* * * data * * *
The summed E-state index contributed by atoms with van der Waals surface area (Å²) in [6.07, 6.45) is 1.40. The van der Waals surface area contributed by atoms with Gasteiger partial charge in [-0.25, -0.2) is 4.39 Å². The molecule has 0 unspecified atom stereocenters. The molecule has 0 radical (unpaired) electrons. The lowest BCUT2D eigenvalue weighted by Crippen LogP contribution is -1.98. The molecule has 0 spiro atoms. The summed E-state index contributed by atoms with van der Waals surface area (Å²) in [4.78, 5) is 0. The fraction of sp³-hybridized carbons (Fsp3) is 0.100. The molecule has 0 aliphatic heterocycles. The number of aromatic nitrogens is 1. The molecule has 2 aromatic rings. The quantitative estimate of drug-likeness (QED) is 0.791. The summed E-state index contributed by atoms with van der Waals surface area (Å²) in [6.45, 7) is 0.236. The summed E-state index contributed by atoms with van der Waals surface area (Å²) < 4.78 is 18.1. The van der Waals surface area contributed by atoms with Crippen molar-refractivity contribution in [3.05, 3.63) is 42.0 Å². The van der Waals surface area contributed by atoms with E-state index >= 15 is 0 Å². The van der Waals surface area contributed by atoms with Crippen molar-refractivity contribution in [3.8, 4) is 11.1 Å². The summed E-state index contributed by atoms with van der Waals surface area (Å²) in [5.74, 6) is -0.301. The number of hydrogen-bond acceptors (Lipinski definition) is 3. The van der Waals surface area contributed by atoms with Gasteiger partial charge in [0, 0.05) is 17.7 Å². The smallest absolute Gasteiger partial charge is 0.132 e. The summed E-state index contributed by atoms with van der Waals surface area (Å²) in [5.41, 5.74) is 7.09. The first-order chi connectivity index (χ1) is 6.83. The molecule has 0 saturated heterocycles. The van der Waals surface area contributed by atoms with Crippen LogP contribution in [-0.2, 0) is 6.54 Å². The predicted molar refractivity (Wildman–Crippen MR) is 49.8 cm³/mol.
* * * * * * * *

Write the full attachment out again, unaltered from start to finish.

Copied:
The summed E-state index contributed by atoms with van der Waals surface area (Å²) in [6.07, 6.45) is 1.40. The van der Waals surface area contributed by atoms with Gasteiger partial charge in [-0.25, -0.2) is 4.39 Å². The molecule has 0 unspecified atom stereocenters. The molecule has 0 radical (unpaired) electrons. The lowest BCUT2D eigenvalue weighted by Crippen LogP contribution is -1.98. The molecule has 0 spiro atoms. The summed E-state index contributed by atoms with van der Waals surface area (Å²) in [4.78, 5) is 0. The fraction of sp³-hybridized carbons (Fsp3) is 0.100. The molecule has 0 aliphatic heterocycles. The number of aromatic nitrogens is 1. The molecule has 2 aromatic rings. The quantitative estimate of drug-likeness (QED) is 0.791. The summed E-state index contributed by atoms with van der Waals surface area (Å²) in [6.45, 7) is 0.236. The summed E-state index contributed by atoms with van der Waals surface area (Å²) < 4.78 is 18.1. The van der Waals surface area contributed by atoms with Crippen molar-refractivity contribution in [3.05, 3.63) is 42.0 Å². The van der Waals surface area contributed by atoms with E-state index >= 15 is 0 Å². The van der Waals surface area contributed by atoms with Crippen molar-refractivity contribution in [3.8, 4) is 11.1 Å². The summed E-state index contributed by atoms with van der Waals surface area (Å²) in [5.74, 6) is -0.301. The number of hydrogen-bond acceptors (Lipinski definition) is 3. The van der Waals surface area contributed by atoms with Gasteiger partial charge in [0, 0.05) is 17.7 Å². The smallest absolute Gasteiger partial charge is 0.132 e. The summed E-state index contributed by atoms with van der Waals surface area (Å²) in [5.41, 5.74) is 7.09. The first-order chi connectivity index (χ1) is 6.83. The molecule has 0 saturated heterocycles. The van der Waals surface area contributed by atoms with Crippen LogP contribution in [-0.2, 0) is 6.54 Å². The predicted molar refractivity (Wildman–Crippen MR) is 49.8 cm³/mol.